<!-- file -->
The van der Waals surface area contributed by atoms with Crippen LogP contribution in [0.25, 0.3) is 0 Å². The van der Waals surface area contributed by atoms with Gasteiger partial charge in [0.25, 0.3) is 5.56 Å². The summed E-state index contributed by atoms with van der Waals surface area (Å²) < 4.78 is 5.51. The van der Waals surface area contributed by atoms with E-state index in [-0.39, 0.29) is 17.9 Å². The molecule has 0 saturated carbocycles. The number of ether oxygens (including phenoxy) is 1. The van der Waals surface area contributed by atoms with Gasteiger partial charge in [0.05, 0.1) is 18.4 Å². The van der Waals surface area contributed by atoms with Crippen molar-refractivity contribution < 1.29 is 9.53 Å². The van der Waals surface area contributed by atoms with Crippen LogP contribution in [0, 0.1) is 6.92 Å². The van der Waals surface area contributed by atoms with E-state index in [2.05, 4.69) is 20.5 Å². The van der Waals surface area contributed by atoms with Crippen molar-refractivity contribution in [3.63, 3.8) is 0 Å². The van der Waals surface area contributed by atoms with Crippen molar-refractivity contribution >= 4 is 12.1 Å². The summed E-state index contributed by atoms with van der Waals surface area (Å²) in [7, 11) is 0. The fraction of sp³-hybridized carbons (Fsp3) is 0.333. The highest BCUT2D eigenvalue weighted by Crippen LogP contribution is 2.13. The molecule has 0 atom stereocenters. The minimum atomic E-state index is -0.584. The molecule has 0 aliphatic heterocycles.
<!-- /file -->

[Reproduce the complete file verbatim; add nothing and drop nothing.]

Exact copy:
The van der Waals surface area contributed by atoms with Crippen LogP contribution in [0.25, 0.3) is 0 Å². The van der Waals surface area contributed by atoms with Gasteiger partial charge in [0.25, 0.3) is 5.56 Å². The summed E-state index contributed by atoms with van der Waals surface area (Å²) < 4.78 is 5.51. The van der Waals surface area contributed by atoms with E-state index in [-0.39, 0.29) is 17.9 Å². The molecule has 0 saturated carbocycles. The number of ether oxygens (including phenoxy) is 1. The van der Waals surface area contributed by atoms with Gasteiger partial charge in [0.05, 0.1) is 18.4 Å². The van der Waals surface area contributed by atoms with Crippen molar-refractivity contribution < 1.29 is 9.53 Å². The van der Waals surface area contributed by atoms with Crippen LogP contribution in [0, 0.1) is 6.92 Å². The van der Waals surface area contributed by atoms with E-state index in [2.05, 4.69) is 20.5 Å². The van der Waals surface area contributed by atoms with Crippen molar-refractivity contribution in [3.63, 3.8) is 0 Å². The van der Waals surface area contributed by atoms with Crippen molar-refractivity contribution >= 4 is 12.1 Å². The summed E-state index contributed by atoms with van der Waals surface area (Å²) in [7, 11) is 0. The fraction of sp³-hybridized carbons (Fsp3) is 0.333. The highest BCUT2D eigenvalue weighted by Crippen LogP contribution is 2.13. The molecule has 0 atom stereocenters. The minimum atomic E-state index is -0.584. The molecule has 0 aliphatic heterocycles.